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Refrigeration Turn-Down Capacity


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#1 CHEMENGR2811

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Posted 26 October 2018 - 05:30 AM

Dear sirs,

 

We had a 38 TR -40°C refrigeration screw compressor. Refrigerant is Ammonia. We would like to operate the same compressor at -10°C instead of -40°C. Now my doubts are

 

1) Is the compressor capacity is 38 TR or not after operating the compressor at -10°C  ?

2) How to find out the Motor shaft load of changing the temperature from -40°C to -10°C?

 

Plz guide me for the above doubts.

 



#2 shan

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Posted 26 October 2018 - 08:34 AM

I guess TR = Ton Refrigeration (1TR = 12,000 Btu/Hr).

 

1. If you achieve -10 C by reducing the compressor discharge pressure, you will not have 38 TR chilling capacity.

2. You may check the difference of compressor motor power consumptions to figure out the shaft load change between - 40 C refrigerant temperature and -10 C refrigerant .   



#3 Art Montemayor

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Posted 26 October 2018 - 01:56 PM

CHEMENGR2811

 

These questions are, in my opinion, student type of questions and are not a matter of “guiding” you through the answers.  If you are a practicing engineer (I am assuming you are, since you are posting in this Industrial Professional Forum) and not a student, then I believe the best way to assist you in these questions is to advise you to inform yourself in the basics of ammonia mechanical refrigeration which can be found in many text books.  Additionally, you should have a complete and firm understanding of the basic Thermodynamic theory that serves as the basis for the ammonia refrigeration cycle.

 

Please refer to the attached workbook and advise me if you understand what I’ve presented.  I have developed and given tutorials in the past on the subject and I can offer you this piece of information to allow you to learn and understand the following:

  • The “TR” of a refrigeration system is the “Tons of refrigeration” applied by the designed system.  It represents the amount of heat removed from the refrigerated product in the related ammonia evaporator.  In the USA, it is equal - as Shan states - to 12,000 Btu/hr.  It is defined as the rate of heat transfer that results in the melting of 1 short ton (2,000 lb) of pure ice at 32 °F in 24 hours.
  • Unfortunately, the remainder of Shan’s comments is erroneous.  You cannot reduce the compressor’s refrigerating capacity - as he infers - by reducing the compressor’s discharge pressure.  The discharge pressure has nothing to do with the refrigerating capacity obtained at the ammonia evaporator.  As clearly seen in any Thermodynamic explanation of the mechanical refrigeration process, the compressor discharge pressure is fixed by the condensing temperature of the refrigerant.  Given a fixed condensing temperature, the ammonia compressor’s discharge pressure will be the same at any downstream evaporator refrigeration loads - regardless of what they may be.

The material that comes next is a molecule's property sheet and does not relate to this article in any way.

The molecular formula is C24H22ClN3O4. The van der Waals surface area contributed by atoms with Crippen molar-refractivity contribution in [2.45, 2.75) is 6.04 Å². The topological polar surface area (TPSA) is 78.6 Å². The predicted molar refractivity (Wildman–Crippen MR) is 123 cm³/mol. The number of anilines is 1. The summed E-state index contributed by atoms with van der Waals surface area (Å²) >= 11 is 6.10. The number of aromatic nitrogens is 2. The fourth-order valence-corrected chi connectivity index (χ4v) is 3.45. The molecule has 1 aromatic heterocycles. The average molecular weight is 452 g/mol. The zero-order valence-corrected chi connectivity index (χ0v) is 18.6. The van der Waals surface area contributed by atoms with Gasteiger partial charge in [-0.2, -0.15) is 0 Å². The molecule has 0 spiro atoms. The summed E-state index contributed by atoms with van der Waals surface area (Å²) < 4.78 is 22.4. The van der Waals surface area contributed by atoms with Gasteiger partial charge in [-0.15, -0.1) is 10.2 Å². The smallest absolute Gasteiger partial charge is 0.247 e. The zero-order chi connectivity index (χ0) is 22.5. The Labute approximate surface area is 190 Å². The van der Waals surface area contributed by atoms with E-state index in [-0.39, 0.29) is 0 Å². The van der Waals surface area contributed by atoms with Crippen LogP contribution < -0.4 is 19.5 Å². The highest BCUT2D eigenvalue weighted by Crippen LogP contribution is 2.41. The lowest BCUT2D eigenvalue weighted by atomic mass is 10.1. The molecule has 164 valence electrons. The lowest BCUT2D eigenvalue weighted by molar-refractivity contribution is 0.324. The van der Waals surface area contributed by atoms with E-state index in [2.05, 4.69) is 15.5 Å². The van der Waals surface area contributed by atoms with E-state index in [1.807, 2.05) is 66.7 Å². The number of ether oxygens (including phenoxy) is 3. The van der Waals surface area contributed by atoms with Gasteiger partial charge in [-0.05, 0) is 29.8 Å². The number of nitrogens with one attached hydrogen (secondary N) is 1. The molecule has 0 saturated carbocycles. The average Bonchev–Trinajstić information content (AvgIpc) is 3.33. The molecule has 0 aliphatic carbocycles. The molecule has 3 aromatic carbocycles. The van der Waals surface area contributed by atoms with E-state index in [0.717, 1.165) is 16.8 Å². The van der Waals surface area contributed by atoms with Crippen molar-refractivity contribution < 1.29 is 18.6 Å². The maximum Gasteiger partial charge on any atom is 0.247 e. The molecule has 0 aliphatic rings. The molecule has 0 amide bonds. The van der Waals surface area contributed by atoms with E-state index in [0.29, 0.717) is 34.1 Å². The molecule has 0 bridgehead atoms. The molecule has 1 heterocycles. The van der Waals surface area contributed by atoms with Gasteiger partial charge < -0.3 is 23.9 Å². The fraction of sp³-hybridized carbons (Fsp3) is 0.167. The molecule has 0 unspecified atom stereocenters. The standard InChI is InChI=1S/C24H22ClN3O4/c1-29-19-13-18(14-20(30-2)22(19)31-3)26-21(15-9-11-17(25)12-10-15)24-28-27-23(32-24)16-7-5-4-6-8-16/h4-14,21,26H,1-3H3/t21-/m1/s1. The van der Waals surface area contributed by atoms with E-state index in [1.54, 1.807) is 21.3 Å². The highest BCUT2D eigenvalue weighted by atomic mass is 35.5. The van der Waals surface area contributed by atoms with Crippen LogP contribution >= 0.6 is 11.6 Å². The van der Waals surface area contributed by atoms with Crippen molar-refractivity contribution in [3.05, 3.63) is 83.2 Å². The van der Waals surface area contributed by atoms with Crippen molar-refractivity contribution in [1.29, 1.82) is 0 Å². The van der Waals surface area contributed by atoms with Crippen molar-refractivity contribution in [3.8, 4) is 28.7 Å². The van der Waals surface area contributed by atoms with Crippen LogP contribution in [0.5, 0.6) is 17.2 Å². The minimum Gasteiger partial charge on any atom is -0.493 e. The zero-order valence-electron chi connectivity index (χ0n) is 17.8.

Briefly, I address what I believe are your basic questions:

  1. You can reduce the amount of refrigeration obtained by your ammonia system.  To do this, your system must be capable of maintaining and controlling a higher evaporator pressure (approx. 2.9 barA) instead of the present one (approx. 0.715 barA).  Refer to the attached workbook and see the saturated pressures corresponding to your mentioned saturated temperatures.  We don’t know how you presently control your evaporator pressure at 0.715 barA, so we can’t tell if you can adjust the controls so that you get the desired 2.9 barA.
  2. To identify the required new motor HP you calculate the required electric motor load for the lower refrigeration load by doing the appropriate calculations.  Again refer to the workbook to get a hint of how this is done.  You will be doing less refrigeration work with the evaporator operating at a lower refrigeration load, so your present motor should work OK.

However, before you go about and start changing the load on your ammonia system I highly recommend you contact the manufacturer and designer of your system and request their advice and consent that you can lower the refrigeration load with the equipment and instrumentation that you presently have.  Basically, you must control the evaporator at a higher saturated pressure.  Since I don’t have the detailed P&ID nor do I know who designed, fabricated, and sold you the equipment, I can’t be specific on what you can and can’t do.  First, get the approval of the designer/fabricator of the equipment after you have thoroughly studied and understood exactly how your refrigeration system works and how to control it.

 

Attached File  Ammonia Mechanical Refrigeration.xlsx   553.42KB   19 downloads



#4 CHEMENGR2811

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Posted 29 October 2018 - 12:54 AM

Sir,

Thanks for comments by Art Montemayor sir & Shan sir,

 

Im a Practising Process Engineer in a Pharma company ( Chemical Engr) . First time im studying the different type of problems in Refrigeration department. That's why posted  a question to get the suggestion from our Chemical Engg forum.

Thanks

CHEMENGR2811






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